(This article belongs to the Special Issue Smartphone-based Pedestrian Localization and Navigation)
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Open AccessArticle
Smartphone-Based Cooperative Indoor Localization with RFID Technology
Sensors 2018, 18(1), 266; https://doi.org/10.3390/s18010266 - 18 Jan 2018
Cited by 38
Abstract
In GPS-denied indoor environments, localization and tracking of people can be achieved with a mobile device such as a smartphone by processing the received signal strength (RSS) of RF signals emitted from known location beacons (anchor nodes), combined with Pedestrian Dead Reckoning (PDR) [...] Read more.
In GPS-denied indoor environments, localization and tracking of people can be achieved with a mobile device such as a smartphone by processing the received signal strength (RSS) of RF signals emitted from known location beacons (anchor nodes), combined with Pedestrian Dead Reckoning (PDR) estimates of the user motion. An enhacement of this localization technique is feasible if the users themselves carry additional RF emitters (mobile nodes), and the cooperative position estimates of a group of persons incorporate the RSS measurements exchanged between users. We propose a centralized cooperative particle filter (PF) formulation over the joint state of all users that permits to process RSS measurements from both anchor and mobile emitters, as well as PDR motion estimates and map information (if available) to increase the overall positioning accuracy, particularly in regions with low density of anchor nodes. Smartphones are used as a convenient mobile platform for sensor measurements acquisition, low-level processing, and data transmission to a central unit, where cooperative localization processing takes place. The cooperative method is experimentally demonstrated with four users moving in an area of 1600 m 2 , with 7 anchor nodes comprised of active RFID (radio frequency identification) tags, and additional mobile tags carried by each user. Due to the limited coverage provided by the anchor beacons, RSS-based individual localization is inaccurate (6.1 m median error), but this improves to 4.9 m median error with the cooperative PF. Further gains are produced if the PDR information is added to the filter: median error of 3.1 m (individual) and 2.6 m (cooperative); and if map information is also considered, the results are 1.8 m (individual) and 1.6 m (cooperative). Thus, for each version of the particle filter, cooperative localization outperforms individual localization in terms of positioning accuracy. Full article
(This article belongs to the Special Issue Smartphone-based Pedestrian Localization and Navigation)
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Open AccessArticle
Image-Based Localization Aided Indoor Pedestrian Trajectory Estimation Using Smartphones
Sensors 2018, 18(1), 258; https://doi.org/10.3390/s18010258 - 17 Jan 2018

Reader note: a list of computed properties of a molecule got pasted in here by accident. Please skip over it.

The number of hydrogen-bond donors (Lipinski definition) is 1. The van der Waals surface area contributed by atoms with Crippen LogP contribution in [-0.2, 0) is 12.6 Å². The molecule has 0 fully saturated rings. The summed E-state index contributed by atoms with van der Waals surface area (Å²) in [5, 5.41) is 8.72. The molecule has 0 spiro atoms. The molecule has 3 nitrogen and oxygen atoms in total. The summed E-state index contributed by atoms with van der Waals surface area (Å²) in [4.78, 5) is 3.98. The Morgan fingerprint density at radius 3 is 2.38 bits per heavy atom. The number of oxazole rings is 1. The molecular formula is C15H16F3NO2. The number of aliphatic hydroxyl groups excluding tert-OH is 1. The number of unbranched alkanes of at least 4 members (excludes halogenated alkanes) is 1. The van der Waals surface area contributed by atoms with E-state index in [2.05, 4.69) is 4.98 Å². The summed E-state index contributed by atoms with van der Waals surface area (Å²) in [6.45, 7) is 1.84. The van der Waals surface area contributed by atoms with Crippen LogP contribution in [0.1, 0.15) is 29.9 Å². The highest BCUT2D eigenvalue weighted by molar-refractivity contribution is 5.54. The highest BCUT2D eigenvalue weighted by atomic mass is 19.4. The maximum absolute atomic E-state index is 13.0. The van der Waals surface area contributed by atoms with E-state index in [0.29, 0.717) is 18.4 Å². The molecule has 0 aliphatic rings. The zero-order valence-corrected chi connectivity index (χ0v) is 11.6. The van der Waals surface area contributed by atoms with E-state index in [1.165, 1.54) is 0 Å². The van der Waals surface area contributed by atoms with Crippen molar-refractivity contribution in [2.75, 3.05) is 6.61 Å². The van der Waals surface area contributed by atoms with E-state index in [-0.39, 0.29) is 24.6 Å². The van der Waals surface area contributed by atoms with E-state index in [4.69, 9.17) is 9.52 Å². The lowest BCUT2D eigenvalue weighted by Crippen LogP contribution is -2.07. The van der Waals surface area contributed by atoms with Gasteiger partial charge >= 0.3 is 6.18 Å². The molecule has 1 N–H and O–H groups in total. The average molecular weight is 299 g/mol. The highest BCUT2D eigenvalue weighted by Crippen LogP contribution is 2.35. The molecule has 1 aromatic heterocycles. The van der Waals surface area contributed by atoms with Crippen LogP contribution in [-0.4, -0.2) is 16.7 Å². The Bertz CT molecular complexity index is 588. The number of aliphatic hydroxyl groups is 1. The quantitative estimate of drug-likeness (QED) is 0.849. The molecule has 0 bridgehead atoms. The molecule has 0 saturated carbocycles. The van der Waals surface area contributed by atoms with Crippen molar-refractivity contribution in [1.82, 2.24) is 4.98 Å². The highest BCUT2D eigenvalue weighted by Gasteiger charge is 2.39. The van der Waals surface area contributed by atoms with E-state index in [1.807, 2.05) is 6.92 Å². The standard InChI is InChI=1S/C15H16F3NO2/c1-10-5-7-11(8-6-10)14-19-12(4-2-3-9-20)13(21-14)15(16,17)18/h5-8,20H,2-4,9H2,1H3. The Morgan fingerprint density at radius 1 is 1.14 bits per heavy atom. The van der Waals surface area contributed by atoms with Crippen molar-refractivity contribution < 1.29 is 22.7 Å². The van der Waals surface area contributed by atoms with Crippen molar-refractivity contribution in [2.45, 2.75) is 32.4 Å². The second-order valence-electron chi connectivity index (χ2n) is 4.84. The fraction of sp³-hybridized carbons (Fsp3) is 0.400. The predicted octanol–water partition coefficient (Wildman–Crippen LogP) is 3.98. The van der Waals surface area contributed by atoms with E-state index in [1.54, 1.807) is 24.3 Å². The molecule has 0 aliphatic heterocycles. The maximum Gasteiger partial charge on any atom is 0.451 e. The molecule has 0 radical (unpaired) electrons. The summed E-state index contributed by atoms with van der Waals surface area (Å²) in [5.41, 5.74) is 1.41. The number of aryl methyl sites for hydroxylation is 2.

Cited by 11
Abstract
Accurately determining pedestrian location in indoor environments using consumer smartphones is a significant step in the development of ubiquitous localization services. Many different map-matching methods have been combined with pedestrian dead reckoning (PDR) to achieve low-cost and bias-free pedestrian tracking. However, this works [...] Read more.
Accurately determining pedestrian location in indoor environments using consumer smartphones is a significant step in the development of ubiquitous localization services. Many different map-matching methods have been combined with pedestrian dead reckoning (PDR) to achieve low-cost and bias-free pedestrian tracking. However, this works only in areas with dense map constraints and the error accumulates in open areas. In order to achieve reliable localization without map constraints, an improved image-based localization aided pedestrian trajectory estimation method is proposed in this paper. The image-based localization recovers the pose of the camera from the 2D-3D correspondences between the 2D image positions and the 3D points of the scene model, previously reconstructed by a structure-from-motion (SfM) pipeline. This enables us to determine the initial location and eliminate the accumulative error of PDR when an image is successfully registered. However, the image is not always registered since the traditional 2D-to-3D matching rejects more and more correct matches when the scene becomes large. We thus adopt a robust image registration strategy that recovers initially unregistered images by integrating 3D-to-2D search. In the process, the visibility and co-visibility information is adopted to improve the efficiency when searching for the correspondences from both sides. The performance of the proposed method was evaluated through several experiments and the results demonstrate that it can offer highly acceptable pedestrian localization results in long-term tracking, with an error of only 0.56 m, without the need for dedicated infrastructures. Full article